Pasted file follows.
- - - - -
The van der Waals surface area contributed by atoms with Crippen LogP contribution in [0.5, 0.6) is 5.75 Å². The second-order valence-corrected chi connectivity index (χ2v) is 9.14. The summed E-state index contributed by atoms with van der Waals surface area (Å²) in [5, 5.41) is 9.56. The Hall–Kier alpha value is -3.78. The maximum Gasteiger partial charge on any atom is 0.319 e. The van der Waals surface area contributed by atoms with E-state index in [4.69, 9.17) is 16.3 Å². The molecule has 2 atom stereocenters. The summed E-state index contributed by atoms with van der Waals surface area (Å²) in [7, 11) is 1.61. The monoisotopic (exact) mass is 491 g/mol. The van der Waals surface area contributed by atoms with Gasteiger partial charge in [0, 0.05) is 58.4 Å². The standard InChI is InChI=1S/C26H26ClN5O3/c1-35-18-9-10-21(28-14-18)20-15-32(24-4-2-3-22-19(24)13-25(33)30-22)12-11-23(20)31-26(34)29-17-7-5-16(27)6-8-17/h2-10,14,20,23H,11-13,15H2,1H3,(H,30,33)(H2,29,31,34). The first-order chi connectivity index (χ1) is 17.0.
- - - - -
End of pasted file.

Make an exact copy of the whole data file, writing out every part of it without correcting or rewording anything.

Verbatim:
The van der Waals surface area contributed by atoms with Crippen LogP contribution in [0.5, 0.6) is 5.75 Å². The second-order valence-corrected chi connectivity index (χ2v) is 9.14. The summed E-state index contributed by atoms with van der Waals surface area (Å²) in [5, 5.41) is 9.56. The Hall–Kier alpha value is -3.78. The maximum Gasteiger partial charge on any atom is 0.319 e. The van der Waals surface area contributed by atoms with E-state index in [4.69, 9.17) is 16.3 Å². The molecule has 2 atom stereocenters. The summed E-state index contributed by atoms with van der Waals surface area (Å²) in [7, 11) is 1.61. The monoisotopic (exact) mass is 491 g/mol. The van der Waals surface area contributed by atoms with Gasteiger partial charge in [0, 0.05) is 58.4 Å². The standard InChI is InChI=1S/C26H26ClN5O3/c1-35-18-9-10-21(28-14-18)20-15-32(24-4-2-3-22-19(24)13-25(33)30-22)12-11-23(20)31-26(34)29-17-7-5-16(27)6-8-17/h2-10,14,20,23H,11-13,15H2,1H3,(H,30,33)(H2,29,31,34). The first-order chi connectivity index (χ1) is 17.0.